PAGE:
The Bounty finally got under way on 4th April 1789, but the indiscipline he had encountered at Tahiti led to Bligh becoming increasingly liable to fly into rages with his crew and in particular with Fletcher Christian. Christian was accused of cowardice and then theft leading him to prepare to jump ship. On the 28th April Christian and four others confronted Bligh in his cabin and the outcome was that Bligh and 18 crewmen who remained loyal to him were cast adrift in the ships launch. The Bounty then returned to Tahiti with the mutineers.

Bligh was cast adrift on the open ocean, and under most circumstances to almost certain death, however there now followed one of the most remarkable navigating feats in maritime history. Bligh's boat was only 23ft long by 6ft 9ins wide but after first landing on the island of Torfoa (one of the Friendly Isles) he decided to sail for the Dutch held island of Timor, a distance of some 3618 nautical miles. Using dead reckoning and armed only with a sextant as a navigational aid and with only meager rations Bligh safely brought his crew to landfall without any loss of life on June 14 th . Meanwhile the mutineers realizing that the navy would eventually start searching for them decided to move from Tahiti to a deserted island. Some finally settled on the Pitcairn Islands and were not found until 1808, only one of their number still surviving. Today many descendants of the mutineers still live on the island. Ten Bounty mutineer crew members were brought back to Britain in 1793, of which six were court-martialled and three hanged.

Bligh returned to Britain in 1790 and was cleared of all blame for the mutiny, paving the way for the resumption of his naval career, becoming Captain of the sloop HMS Falcon, followed by appointments to HMS Medea and HMS Providence. In 1792 he returned to Tahiti and successfully transplanted breadfruit to the West Indies . He was commander of HMS Director at the Battle of Camperdown and in 1801 took part in the Battle of Copenhagen for which he was commended for bravery by Admiral Lord Nelson. Also in 1801 he was elected a fellow of The Royal Society for his services to botany and navigation. In 1800 he undertook a survey of Dublin Bay and advised on the placement of quay walls to facilitate the scouring of the channel by the ebb tide. His complete report can be seen in the records of Dublin Port and Docks board.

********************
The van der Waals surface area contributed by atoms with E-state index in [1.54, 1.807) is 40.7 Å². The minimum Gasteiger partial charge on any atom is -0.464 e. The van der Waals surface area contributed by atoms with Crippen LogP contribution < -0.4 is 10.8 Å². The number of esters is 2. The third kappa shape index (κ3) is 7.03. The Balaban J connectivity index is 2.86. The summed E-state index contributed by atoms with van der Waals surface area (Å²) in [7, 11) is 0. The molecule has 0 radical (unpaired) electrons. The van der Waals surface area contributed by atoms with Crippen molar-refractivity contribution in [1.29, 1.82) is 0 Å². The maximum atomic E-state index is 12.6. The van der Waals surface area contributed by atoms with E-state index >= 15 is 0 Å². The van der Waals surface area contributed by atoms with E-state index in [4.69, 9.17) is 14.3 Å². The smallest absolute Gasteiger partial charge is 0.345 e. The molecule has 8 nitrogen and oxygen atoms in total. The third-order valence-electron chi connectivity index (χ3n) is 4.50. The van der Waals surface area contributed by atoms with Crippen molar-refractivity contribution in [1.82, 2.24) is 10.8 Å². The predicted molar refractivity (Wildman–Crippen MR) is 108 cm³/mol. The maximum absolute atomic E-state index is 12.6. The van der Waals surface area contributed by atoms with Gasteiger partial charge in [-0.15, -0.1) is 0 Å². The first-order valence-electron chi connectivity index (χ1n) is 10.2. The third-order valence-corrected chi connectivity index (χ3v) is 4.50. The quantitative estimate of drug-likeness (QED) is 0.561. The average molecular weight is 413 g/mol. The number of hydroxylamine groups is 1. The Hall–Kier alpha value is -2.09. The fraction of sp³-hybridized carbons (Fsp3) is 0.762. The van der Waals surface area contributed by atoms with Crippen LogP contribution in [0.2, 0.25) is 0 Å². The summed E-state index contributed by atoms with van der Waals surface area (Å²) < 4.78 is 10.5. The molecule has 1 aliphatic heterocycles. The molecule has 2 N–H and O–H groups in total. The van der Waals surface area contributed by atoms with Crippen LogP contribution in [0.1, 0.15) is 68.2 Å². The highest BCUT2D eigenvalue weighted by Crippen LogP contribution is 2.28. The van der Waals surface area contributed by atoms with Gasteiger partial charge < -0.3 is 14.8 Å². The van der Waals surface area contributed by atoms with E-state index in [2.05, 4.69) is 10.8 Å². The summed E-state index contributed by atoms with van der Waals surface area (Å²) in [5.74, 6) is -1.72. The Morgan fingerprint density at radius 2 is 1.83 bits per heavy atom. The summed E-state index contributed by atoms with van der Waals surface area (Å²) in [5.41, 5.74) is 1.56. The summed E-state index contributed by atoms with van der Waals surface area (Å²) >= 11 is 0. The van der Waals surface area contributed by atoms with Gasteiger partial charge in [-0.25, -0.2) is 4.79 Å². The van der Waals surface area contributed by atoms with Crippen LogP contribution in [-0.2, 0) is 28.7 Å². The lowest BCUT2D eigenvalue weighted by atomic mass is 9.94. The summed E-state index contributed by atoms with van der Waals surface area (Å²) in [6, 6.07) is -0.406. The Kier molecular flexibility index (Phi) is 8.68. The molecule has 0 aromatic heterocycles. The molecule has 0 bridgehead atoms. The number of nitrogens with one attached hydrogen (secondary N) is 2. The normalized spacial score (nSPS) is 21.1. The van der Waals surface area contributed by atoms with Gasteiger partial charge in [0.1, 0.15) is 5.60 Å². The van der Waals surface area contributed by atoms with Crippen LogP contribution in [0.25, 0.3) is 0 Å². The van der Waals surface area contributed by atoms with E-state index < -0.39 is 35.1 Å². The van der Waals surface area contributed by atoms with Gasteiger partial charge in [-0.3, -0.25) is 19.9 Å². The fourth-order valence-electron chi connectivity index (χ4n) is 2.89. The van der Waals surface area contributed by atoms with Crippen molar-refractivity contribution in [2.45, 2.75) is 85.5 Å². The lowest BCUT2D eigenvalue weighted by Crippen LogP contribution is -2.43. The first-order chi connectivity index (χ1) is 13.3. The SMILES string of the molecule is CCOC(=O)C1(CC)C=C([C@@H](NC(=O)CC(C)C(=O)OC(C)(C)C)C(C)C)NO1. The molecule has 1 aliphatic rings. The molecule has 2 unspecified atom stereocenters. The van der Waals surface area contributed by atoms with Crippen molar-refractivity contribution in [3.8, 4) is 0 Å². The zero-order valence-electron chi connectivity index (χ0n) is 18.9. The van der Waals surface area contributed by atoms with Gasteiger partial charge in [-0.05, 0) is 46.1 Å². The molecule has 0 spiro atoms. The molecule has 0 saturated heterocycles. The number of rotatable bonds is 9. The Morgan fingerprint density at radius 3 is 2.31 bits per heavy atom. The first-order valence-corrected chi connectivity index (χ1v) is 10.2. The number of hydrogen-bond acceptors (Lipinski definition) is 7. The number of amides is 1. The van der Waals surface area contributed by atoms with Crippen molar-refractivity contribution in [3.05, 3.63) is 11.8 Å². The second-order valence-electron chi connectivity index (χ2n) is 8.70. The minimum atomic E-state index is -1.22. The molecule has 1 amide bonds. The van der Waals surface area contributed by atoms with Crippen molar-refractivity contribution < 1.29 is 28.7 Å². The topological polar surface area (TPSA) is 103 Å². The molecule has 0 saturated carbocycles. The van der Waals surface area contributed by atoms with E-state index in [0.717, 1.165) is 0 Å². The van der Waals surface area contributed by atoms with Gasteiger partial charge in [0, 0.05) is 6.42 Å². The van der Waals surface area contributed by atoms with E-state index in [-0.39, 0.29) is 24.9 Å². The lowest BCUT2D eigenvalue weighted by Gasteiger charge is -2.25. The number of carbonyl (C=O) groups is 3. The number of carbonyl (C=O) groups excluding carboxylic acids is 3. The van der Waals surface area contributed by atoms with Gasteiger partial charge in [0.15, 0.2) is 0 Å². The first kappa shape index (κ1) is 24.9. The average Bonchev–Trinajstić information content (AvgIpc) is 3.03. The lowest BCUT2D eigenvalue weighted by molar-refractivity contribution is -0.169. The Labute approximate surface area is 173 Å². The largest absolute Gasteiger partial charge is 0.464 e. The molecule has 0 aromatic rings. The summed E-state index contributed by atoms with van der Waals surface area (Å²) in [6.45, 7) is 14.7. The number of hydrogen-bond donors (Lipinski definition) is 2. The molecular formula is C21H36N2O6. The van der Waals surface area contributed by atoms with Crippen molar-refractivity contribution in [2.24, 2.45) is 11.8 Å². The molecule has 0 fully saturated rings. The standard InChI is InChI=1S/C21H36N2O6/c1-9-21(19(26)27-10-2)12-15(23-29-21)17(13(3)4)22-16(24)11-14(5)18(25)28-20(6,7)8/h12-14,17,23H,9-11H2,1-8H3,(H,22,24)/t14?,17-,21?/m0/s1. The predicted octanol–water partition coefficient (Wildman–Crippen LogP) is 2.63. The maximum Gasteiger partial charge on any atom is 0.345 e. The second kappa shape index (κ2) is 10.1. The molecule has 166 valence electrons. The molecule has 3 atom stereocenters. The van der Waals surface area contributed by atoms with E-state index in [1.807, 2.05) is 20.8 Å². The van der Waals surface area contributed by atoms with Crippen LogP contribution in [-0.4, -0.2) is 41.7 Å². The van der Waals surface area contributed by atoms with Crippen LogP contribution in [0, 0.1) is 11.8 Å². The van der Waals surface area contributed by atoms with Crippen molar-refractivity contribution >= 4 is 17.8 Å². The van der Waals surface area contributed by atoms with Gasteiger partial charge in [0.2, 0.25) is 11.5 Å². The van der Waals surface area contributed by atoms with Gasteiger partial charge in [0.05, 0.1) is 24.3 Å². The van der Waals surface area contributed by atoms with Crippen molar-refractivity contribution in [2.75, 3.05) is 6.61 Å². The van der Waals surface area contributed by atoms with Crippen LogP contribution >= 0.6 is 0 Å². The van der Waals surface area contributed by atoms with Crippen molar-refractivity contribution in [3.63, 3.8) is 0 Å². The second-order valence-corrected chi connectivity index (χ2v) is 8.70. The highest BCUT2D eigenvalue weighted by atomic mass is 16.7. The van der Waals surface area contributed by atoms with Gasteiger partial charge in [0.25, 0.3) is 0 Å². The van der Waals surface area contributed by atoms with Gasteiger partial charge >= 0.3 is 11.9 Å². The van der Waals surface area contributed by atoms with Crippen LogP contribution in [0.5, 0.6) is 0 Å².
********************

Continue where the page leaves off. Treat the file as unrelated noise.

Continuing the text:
In 1805 he was sent to New South Wales in Australia as governor, but his oppressive nature led him into contention with the settlers. It was his attempt to end the use of rum as a currency in the province that led to a rebellion in Sydney in 1808, the so-called Rum Rebellion. Bligh was deposed by Major George Johnston of the 102nd Foot and imprisoned for two years, finally returning to England in 1811. He was cleared of all blame and Johnston was courts-martialled and cashiered (dismissed from the Army). Bligh was promoted to Rear Admiral of the Blue and in 1814 became Vice Admiral of the Blue.

In his last years he lived in Farnham in Kent and on 7th December 1817 died in Bond Street at the age of 64. He is buried in Lambeth churchyard together with his wife with whom he had six daughters.

The name of Captain William Bligh is forever linked with that of HMS Bounty and the mutiny that took place in Tahiti in 1787. Our perceptions of the captain have been brought to us by numerous books and three major Hollywood movies, most of which would seem to cast Bligh in the role of oppressor and the mutineers as heroes. The truth, or at least as much as can be gleaned from this perspective is probably somewhere in between. The strict discipline imposed on his men on board ship was the same as that practiced by Captain Cook, but Cook was a more imposing figure and was probably more respected because of it. Despite the mutiny Bligh had a long and distinguished naval career, he was a master navigator and made a great contribution to our botanic knowledge.


Captain William Bligh - Wikipedia Entry